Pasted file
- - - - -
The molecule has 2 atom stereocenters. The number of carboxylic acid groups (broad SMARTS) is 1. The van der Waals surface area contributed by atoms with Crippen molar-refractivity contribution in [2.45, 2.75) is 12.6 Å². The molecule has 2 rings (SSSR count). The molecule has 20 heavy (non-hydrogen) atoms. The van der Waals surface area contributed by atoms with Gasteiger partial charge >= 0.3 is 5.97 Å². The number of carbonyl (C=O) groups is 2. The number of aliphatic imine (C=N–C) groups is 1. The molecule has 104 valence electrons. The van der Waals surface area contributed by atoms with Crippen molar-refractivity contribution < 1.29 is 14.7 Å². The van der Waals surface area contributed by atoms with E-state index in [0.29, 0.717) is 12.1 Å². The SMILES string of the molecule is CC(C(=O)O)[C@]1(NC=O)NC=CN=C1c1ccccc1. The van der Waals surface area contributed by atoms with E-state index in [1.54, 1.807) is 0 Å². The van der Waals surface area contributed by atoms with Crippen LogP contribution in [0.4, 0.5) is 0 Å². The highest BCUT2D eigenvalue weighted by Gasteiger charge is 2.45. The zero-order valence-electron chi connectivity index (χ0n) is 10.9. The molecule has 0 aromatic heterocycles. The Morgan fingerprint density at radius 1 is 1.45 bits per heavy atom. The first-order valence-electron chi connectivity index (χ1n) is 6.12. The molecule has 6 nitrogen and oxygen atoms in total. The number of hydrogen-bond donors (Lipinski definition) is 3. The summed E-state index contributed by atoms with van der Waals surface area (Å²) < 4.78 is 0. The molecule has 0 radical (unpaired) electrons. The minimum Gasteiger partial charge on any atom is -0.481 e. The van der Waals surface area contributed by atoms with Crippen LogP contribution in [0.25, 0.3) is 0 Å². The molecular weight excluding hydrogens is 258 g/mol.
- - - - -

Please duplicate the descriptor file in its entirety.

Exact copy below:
The molecule has 2 atom stereocenters. The number of carboxylic acid groups (broad SMARTS) is 1. The van der Waals surface area contributed by atoms with Crippen molar-refractivity contribution in [2.45, 2.75) is 12.6 Å². The molecule has 2 rings (SSSR count). The molecule has 20 heavy (non-hydrogen) atoms. The van der Waals surface area contributed by atoms with Gasteiger partial charge >= 0.3 is 5.97 Å². The number of carbonyl (C=O) groups is 2. The number of aliphatic imine (C=N–C) groups is 1. The molecule has 104 valence electrons. The van der Waals surface area contributed by atoms with Crippen molar-refractivity contribution < 1.29 is 14.7 Å². The van der Waals surface area contributed by atoms with E-state index in [0.29, 0.717) is 12.1 Å². The SMILES string of the molecule is CC(C(=O)O)[C@]1(NC=O)NC=CN=C1c1ccccc1. The van der Waals surface area contributed by atoms with E-state index in [1.54, 1.807) is 0 Å². The van der Waals surface area contributed by atoms with Crippen LogP contribution in [0.4, 0.5) is 0 Å². The highest BCUT2D eigenvalue weighted by Gasteiger charge is 2.45. The zero-order valence-electron chi connectivity index (χ0n) is 10.9. The molecule has 0 aromatic heterocycles. The Morgan fingerprint density at radius 1 is 1.45 bits per heavy atom. The first-order valence-electron chi connectivity index (χ1n) is 6.12. The molecule has 6 nitrogen and oxygen atoms in total. The number of hydrogen-bond donors (Lipinski definition) is 3. The summed E-state index contributed by atoms with van der Waals surface area (Å²) < 4.78 is 0. The molecule has 0 radical (unpaired) electrons. The minimum Gasteiger partial charge on any atom is -0.481 e. The van der Waals surface area contributed by atoms with Crippen LogP contribution in [0.25, 0.3) is 0 Å². The molecular weight excluding hydrogens is 258 g/mol.